Spring Festival? Spring Festivities!

Spring Festival? Spring Festivities!

I told you about my Fall Break trip to Greece for ten days or so last semester, but Spring Festival trip here in China is a little bit different. Sure, last semester we had Fall Break and also Thanksgiving break, and this semester we have Spring Festival and Spring Break (and two long weekends as well), but Spring Festival break was a trip to Yunnan Province, down at the border of Vietnam and Myanmar. Everything in Beijing shuts down anyway, and it’s still slowly reopening now, so the school takes all of the students down south. And by all, I really do mean all 37 of us.

Just like Greece, I couldn’t go into full detail or I’d be writing a whole book, but it was truly amazing. We were lucky enough not to have to take the train at all, just airplanes and busses, which was nice because we could sleep and stretch our legs at rest stops when needed – and get places where a train could never, and probably will never, go. Our first day there, I met with one of my father’s college friends with some of my own. It was a really cool experience, to be able to learn about his home province and my parent’s past without them there. And then it was a whirlwind of food, shopping, Old towns whose architecture capture China as it was and as people picture it to be while holding shiny technology stores and the latest in fashion, and laughing with my friends. One of my fellow Ricci Scholars and I vowed to make a dance video, and so we have – every city we went to we jammed on camera, and now, a week later, I’m working on putting it all together. Unfortunately my own pictures don’t upload, as usual, so I’m just using things from the internet. 

But besides the cities big and small, we also visited homes and villages of several minority peoples of China. Although over 90 percent of Chinese people are Han Chinese, there are still 58 minorities in China, half of which live in pockets of Yunnan, and we got the amazing privilege of meeting them. We stayed overnight in a Yi village and took a thirty minute drive in the back of an open air truck to get to a hidden lake for dinner. We climbed through rice terraces where any strong wind could push us into the water with the kind Hani people as our guides. We lived in a Dai village for a night and sent paper lanterns into the sky over Myanmar. We learned how the Naxi language worked and were welcomed into their town for a night of rituals, performances, and storytelling. Some fantastically talented Bai people in Dali treated us to their famous Three-Course Tea ceremony while performing Tang dynasty music.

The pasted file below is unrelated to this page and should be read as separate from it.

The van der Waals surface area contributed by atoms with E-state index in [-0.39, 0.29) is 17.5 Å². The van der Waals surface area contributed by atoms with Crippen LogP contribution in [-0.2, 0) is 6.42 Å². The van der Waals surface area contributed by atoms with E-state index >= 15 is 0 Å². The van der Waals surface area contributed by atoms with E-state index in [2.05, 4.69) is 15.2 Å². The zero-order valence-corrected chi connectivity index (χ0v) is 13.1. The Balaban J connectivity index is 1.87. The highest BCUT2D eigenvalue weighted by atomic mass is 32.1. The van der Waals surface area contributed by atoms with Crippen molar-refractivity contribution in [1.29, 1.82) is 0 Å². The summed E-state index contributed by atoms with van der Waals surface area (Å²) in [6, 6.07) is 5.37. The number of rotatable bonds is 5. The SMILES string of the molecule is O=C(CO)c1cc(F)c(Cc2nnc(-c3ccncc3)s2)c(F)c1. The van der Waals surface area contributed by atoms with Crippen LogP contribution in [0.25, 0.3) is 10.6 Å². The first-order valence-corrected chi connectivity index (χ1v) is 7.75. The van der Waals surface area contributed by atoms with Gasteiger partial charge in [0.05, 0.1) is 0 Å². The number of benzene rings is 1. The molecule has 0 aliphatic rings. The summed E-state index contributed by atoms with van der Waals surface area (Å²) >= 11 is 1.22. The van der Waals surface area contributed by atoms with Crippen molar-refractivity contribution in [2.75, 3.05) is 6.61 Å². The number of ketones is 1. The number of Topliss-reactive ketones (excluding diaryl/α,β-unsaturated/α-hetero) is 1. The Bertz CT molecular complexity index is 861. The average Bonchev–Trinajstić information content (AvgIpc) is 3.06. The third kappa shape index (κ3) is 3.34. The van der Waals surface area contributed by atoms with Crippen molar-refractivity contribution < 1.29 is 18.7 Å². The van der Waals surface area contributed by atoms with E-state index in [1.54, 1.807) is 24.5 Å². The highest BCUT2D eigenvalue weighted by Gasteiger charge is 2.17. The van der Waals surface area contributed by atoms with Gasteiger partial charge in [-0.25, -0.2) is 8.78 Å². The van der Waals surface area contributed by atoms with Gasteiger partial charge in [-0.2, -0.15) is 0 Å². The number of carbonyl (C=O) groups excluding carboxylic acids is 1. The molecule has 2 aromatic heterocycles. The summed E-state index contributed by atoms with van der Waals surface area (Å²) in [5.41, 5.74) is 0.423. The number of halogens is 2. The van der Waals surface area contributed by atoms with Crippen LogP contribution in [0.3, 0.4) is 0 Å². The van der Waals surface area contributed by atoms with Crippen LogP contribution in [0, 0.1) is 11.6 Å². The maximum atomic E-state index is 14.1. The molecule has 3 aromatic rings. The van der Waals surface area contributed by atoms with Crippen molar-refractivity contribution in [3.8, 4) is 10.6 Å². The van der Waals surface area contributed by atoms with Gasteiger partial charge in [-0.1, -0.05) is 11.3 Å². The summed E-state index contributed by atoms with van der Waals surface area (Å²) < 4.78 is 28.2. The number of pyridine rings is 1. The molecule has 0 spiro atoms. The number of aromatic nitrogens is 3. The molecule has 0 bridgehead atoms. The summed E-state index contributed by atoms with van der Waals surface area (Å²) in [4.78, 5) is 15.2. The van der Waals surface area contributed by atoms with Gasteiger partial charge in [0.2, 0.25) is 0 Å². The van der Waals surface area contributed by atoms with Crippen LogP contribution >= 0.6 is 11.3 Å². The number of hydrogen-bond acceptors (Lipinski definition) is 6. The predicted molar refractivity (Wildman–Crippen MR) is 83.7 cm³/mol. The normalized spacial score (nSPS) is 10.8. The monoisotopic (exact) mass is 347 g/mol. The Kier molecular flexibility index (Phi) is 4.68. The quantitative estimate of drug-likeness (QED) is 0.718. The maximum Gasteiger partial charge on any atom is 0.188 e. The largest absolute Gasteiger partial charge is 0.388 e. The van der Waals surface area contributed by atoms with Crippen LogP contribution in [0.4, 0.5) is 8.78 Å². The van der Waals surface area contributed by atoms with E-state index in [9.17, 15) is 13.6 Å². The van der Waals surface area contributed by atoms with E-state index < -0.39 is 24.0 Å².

Although it sounds like we were busy for thirteen days straight, we also had a lot of free time. When not dancing around like idiots, we bought trinkets and souvenirs, tasted Pu’er tea from a lady who picked the leaves herself, watched New Year’s Eve fireworks on a riverbank then ate kebabs at a night market, took a ski lift up a mountain, and so much more without it being an organized part of the day.

I was exhausted by the end of the journey, but I could have kept going for forever, probably. It was hard to leave the Province and I really want to go back, to see how much it will change and how much it will stay the same.

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